As we settled into the reality that we passed the National Accreditation Program for Breast Centers (NAPBC) of our breast program, we realized that there was untapped potential within the hospital volunteer service to help become ambassadors to other breast cancer patients.
Call it "paying it forward" for those who have gone on into survival status with gusto. In making goals for 2013 and within the context of expanding our program further, we decided to start a new, merged program of breast cancer survivors already working within the hospital and the American Cancer Society's Reach to Recovery program. We are calling them Pink Ribbon Partners.
These women, of all ages, will visit patients in the hospital and offer the TLC that breast cancer patients seek: fluffing pillows, bringing gift bags with comfort items (camisoles, drain pouches, small pillows for the ride home), refreshing the coffee that may be too cold, or offering an extra blanket after having just come out of surgery. At one time, these may have been nursing care strategies, but to have someone with the empathy of going through the same diagnosis and treatment could be invaluable.
According to the American Cancer Society literature, talking with a specially trained Reach to Recovery volunteer can give a measure of comfort and an opportunity for emotional grounding and informed decision making. Volunteers are breast cancer survivors who give patients and family members an opportunity to express feelings, talk about fears and concerns, and ask questions of someone who is knowledgeable and level-headed. Most importantly, Reach to Recovery volunteers offer understanding, support, and hope because they themselves have survived breast cancer and gone on to live normal, productive lives.1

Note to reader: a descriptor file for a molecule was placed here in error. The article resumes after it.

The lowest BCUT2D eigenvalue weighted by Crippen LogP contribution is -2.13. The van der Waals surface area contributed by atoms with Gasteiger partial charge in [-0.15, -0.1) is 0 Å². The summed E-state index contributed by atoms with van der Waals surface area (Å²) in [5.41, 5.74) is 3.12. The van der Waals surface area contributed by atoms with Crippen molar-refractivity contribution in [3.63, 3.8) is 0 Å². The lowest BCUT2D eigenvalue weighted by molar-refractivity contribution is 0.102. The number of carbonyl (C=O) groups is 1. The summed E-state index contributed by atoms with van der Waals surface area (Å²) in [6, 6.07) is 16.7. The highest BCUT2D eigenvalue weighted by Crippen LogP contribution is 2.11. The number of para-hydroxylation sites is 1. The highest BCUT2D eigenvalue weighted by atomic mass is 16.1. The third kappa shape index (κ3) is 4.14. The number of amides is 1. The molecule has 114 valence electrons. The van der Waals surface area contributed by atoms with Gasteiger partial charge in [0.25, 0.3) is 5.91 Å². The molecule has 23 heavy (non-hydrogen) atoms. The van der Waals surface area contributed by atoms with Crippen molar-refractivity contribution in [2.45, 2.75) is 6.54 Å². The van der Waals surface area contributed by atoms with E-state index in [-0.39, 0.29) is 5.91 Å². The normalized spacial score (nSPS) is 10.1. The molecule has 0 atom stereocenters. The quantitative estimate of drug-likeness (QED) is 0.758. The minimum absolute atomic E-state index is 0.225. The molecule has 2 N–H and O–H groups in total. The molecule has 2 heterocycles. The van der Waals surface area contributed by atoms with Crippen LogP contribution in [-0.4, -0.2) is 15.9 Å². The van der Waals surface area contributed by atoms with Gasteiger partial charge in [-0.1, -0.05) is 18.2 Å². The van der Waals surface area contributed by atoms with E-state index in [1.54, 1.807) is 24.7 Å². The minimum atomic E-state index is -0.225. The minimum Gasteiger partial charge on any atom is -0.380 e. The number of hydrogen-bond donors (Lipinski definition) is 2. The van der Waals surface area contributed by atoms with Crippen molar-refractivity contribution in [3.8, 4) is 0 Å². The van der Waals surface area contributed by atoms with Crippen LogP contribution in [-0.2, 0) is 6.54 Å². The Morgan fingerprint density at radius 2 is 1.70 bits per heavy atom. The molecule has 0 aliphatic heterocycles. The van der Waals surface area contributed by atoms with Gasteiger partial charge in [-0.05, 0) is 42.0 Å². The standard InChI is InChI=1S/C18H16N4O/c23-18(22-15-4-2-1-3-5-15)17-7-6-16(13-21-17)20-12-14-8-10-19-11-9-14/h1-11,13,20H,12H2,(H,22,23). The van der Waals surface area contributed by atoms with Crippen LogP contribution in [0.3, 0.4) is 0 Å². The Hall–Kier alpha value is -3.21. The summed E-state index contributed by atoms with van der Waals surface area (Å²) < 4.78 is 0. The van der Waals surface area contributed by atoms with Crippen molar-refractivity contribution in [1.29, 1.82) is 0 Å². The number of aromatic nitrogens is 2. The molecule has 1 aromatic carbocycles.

The program works by offering face-to-face visits or by phone. The Reach to Recovery support staff volunteers give support for:
- People recently diagnosed with breast cancer.
- People facing a possible diagnosis of breast cancer.
- Those interested in or who have undergone a lumpectomy or mastectomy.
- Those considering breast reconstruction.
- Those who have lymphedema.
- Those who are undergoing or who have completed treatment such as chemotherapy and radiation therapy.
- People facing breast cancer recurrence or metastasis.
Volunteers are trained to give support and up-to-date information, including literature for spouses, children, friends, and other loved ones. Volunteers can also, when appropriate, provide breast cancer patients with a temporary breast form and information on types of permanent prostheses, as well as lists of where those items are available within a patient's community. No products are endorsed.
We are going to roll out this new merged volunteer orientation in May and have already had an interest from two patients whose diagnosis and treatment is completed, and from our existing volunteer pool who have had a diagnosis of breast cancer and completed treatment. Our first volunteer is 87 years old with both a history of breast and ovarian cancer. "Got to keep going," she said. "There is no point sitting around when there are others to help." It is her spirit of giving that should make this new program successful. Again, we all take pause at another great opportunity for excellent breast cancer care of the hospitalized patient.